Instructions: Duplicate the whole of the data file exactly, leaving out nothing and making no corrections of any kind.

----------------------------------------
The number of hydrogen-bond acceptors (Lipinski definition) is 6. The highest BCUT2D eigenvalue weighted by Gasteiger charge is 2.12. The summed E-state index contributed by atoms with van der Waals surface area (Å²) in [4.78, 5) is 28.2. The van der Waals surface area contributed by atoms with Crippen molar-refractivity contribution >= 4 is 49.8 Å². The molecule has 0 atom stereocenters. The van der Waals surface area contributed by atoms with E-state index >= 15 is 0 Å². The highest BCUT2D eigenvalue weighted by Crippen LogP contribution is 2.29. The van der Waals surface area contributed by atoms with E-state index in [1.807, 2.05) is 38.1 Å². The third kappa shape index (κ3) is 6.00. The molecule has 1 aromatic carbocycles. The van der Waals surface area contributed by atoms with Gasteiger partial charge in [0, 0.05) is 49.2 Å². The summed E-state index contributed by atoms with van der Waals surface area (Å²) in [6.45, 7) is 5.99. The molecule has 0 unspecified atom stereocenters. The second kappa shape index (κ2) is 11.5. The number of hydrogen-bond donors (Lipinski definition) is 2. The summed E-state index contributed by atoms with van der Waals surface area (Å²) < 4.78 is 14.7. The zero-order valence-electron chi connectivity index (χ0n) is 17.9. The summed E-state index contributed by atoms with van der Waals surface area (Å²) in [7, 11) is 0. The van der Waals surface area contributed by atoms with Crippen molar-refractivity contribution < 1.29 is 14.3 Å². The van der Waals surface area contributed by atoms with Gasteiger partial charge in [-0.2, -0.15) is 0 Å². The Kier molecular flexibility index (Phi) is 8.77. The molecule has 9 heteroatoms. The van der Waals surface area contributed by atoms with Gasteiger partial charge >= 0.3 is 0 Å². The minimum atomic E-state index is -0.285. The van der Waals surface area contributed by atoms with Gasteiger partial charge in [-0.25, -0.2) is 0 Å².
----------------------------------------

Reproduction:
The number of hydrogen-bond acceptors (Lipinski definition) is 6. The highest BCUT2D eigenvalue weighted by Gasteiger charge is 2.12. The summed E-state index contributed by atoms with van der Waals surface area (Å²) in [4.78, 5) is 28.2. The van der Waals surface area contributed by atoms with Crippen molar-refractivity contribution >= 4 is 49.8 Å². The molecule has 0 atom stereocenters. The van der Waals surface area contributed by atoms with E-state index >= 15 is 0 Å². The highest BCUT2D eigenvalue weighted by Crippen LogP contribution is 2.29. The van der Waals surface area contributed by atoms with E-state index in [1.807, 2.05) is 38.1 Å². The third kappa shape index (κ3) is 6.00. The molecule has 1 aromatic carbocycles. The van der Waals surface area contributed by atoms with Gasteiger partial charge in [0, 0.05) is 49.2 Å². The summed E-state index contributed by atoms with van der Waals surface area (Å²) in [6.45, 7) is 5.99. The molecule has 0 unspecified atom stereocenters. The second kappa shape index (κ2) is 11.5. The number of hydrogen-bond donors (Lipinski definition) is 2. The summed E-state index contributed by atoms with van der Waals surface area (Å²) < 4.78 is 14.7. The zero-order valence-electron chi connectivity index (χ0n) is 17.9. The summed E-state index contributed by atoms with van der Waals surface area (Å²) in [7, 11) is 0. The van der Waals surface area contributed by atoms with Crippen molar-refractivity contribution < 1.29 is 14.3 Å². The van der Waals surface area contributed by atoms with Gasteiger partial charge in [-0.2, -0.15) is 0 Å². The Kier molecular flexibility index (Phi) is 8.77. The molecule has 9 heteroatoms. The van der Waals surface area contributed by atoms with Gasteiger partial charge >= 0.3 is 0 Å². The minimum atomic E-state index is -0.285. The van der Waals surface area contributed by atoms with Gasteiger partial charge in [-0.25, -0.2) is 0 Å².